Pop-Up Treehouse: Elevated Tent Leaves No Trace on Trees & Ground


Treehouse interior

Enjoy your own luxurious, wood-floored tree house after just two days of construction, and when you’re ready to tear it down, it leaves no trace on the trees or the ground. The Dom’Up by Belgian company Trees and People encourages spending time in nature without sacrificing comfort or having a negative impact on your chosen location, for a ‘glamping’ experience in the treetops.

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An octagonal structure suspended between two or more trees, the Dom’Up starts as a kit that you assemble piece-by-piece for improved portability. A galvanized steel base supports the dark-stained timber flooring, with netting acting as a safety barrier without obscuring the 360-degree-view of your natural surroundings.

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A taut white roof made of water-resistant thermo-welded tarps shelters the interior from rain and wind, and tent walls roll down to provide a private space within, with a deck area remaining exposed to the elements. The platform is large enough to support a real bed and other furniture. Once installed, the floating tent can stay in place for up to three years without damaging the trees. Move it to a new location after that time and it’ll last another seven years, with the straps and ropes requiring replacement a little more frequently.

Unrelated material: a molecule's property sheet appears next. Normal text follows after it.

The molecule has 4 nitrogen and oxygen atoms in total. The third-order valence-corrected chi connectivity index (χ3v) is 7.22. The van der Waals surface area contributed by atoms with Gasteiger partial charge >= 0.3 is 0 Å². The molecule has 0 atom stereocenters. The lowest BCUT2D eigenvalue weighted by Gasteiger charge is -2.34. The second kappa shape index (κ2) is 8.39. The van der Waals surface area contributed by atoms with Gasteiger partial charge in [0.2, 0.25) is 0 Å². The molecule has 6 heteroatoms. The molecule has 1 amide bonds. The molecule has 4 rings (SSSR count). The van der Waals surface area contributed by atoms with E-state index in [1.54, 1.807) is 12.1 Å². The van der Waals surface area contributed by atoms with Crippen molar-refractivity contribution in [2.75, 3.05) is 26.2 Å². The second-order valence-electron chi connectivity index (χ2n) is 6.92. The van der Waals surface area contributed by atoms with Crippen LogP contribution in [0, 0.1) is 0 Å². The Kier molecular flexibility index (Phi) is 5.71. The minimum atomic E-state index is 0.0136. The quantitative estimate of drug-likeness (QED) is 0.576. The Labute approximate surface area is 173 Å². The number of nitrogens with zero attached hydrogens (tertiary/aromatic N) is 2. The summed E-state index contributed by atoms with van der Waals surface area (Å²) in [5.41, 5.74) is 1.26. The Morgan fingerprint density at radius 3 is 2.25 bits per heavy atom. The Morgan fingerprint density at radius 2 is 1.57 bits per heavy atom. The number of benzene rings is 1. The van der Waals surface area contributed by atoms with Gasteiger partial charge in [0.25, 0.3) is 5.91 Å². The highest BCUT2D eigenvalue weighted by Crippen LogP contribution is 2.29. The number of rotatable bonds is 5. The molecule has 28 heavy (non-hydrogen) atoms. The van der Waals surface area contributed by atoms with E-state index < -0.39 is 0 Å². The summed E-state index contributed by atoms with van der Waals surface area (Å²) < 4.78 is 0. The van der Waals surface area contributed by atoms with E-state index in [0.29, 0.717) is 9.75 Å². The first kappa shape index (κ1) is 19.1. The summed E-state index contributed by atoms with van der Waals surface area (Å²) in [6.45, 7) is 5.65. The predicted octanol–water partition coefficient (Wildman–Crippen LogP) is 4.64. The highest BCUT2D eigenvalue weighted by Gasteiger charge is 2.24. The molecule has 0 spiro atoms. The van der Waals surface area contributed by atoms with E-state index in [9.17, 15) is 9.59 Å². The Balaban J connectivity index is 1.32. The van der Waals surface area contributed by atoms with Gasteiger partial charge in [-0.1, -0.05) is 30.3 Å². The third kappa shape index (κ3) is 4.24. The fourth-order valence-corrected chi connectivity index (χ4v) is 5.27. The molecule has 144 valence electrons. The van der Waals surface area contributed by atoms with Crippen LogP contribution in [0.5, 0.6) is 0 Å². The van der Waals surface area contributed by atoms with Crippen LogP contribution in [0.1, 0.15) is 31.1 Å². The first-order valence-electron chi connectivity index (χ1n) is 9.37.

The unit is surprisingly light in weight given how strong and durable it is, with a sturdy steel ladder enabling easy access up and down. The footprint of the tent itself is about 16 square meters (172.2 feet). The Dutch arboriculturist Bruno de Grunne, who worked on the project along with architect Nicolas d’Ursel, spent years studying ways to attach the supports to trees without harming them. While not exactly cheap at $28,215, it would make a cool semi-permanent backyard addition or off-grid structure for a remote property.

tentsile hanging tent stackable hanging tent

rockwater secret cove

It’s significantly more robust than most other suspended tents, like the Tensile Tree Tent in single or even triple-decker configurations.  It’s also more treehouse-like than tents that are simply elevated on wooden platforms, which is how most ‘glamping’ accommodations are set up (like this one at Rockwater Secret Cove in British Columbia, above.)

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Options like the Cocoon Tree Bed (above) may be more temporary, but they’re just as beautiful, offering a similar experience on a smaller scale. The Cocoon Tree comes with a bed large enough to support two adults and two children, and is accessible either via nets or wooden walkways once set up.

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